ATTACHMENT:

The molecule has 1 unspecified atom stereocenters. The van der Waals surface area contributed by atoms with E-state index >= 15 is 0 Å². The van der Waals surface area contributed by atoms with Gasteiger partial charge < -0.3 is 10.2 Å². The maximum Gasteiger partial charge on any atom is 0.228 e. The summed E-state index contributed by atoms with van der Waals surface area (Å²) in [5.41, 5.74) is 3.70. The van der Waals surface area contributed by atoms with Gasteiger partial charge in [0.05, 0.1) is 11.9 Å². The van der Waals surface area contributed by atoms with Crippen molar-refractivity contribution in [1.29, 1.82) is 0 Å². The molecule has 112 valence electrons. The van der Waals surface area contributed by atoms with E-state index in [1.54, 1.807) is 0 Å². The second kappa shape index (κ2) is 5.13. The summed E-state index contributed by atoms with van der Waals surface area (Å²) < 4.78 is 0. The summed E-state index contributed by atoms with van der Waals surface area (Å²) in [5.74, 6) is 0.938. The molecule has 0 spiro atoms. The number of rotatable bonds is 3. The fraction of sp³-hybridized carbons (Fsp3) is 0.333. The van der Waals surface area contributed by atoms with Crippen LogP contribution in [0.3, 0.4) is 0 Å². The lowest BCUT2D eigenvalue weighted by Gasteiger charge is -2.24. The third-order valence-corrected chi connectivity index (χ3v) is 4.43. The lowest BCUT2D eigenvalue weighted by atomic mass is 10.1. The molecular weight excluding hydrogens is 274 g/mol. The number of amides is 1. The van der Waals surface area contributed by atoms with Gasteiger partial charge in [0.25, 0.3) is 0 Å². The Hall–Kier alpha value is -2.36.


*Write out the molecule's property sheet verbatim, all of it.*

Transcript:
The molecule has 1 unspecified atom stereocenters. The van der Waals surface area contributed by atoms with E-state index >= 15 is 0 Å². The van der Waals surface area contributed by atoms with Gasteiger partial charge < -0.3 is 10.2 Å². The maximum Gasteiger partial charge on any atom is 0.228 e. The summed E-state index contributed by atoms with van der Waals surface area (Å²) in [5.41, 5.74) is 3.70. The van der Waals surface area contributed by atoms with Gasteiger partial charge in [0.05, 0.1) is 11.9 Å². The van der Waals surface area contributed by atoms with Crippen molar-refractivity contribution in [1.29, 1.82) is 0 Å². The molecule has 112 valence electrons. The van der Waals surface area contributed by atoms with E-state index in [1.54, 1.807) is 0 Å². The second kappa shape index (κ2) is 5.13. The summed E-state index contributed by atoms with van der Waals surface area (Å²) < 4.78 is 0. The summed E-state index contributed by atoms with van der Waals surface area (Å²) in [5.74, 6) is 0.938. The molecule has 0 spiro atoms. The number of rotatable bonds is 3. The fraction of sp³-hybridized carbons (Fsp3) is 0.333. The van der Waals surface area contributed by atoms with Crippen LogP contribution in [0.3, 0.4) is 0 Å². The lowest BCUT2D eigenvalue weighted by Gasteiger charge is -2.24. The third-order valence-corrected chi connectivity index (χ3v) is 4.43. The lowest BCUT2D eigenvalue weighted by atomic mass is 10.1. The molecular weight excluding hydrogens is 274 g/mol. The number of amides is 1. The van der Waals surface area contributed by atoms with Gasteiger partial charge in [0.25, 0.3) is 0 Å². The Hall–Kier alpha value is -2.36.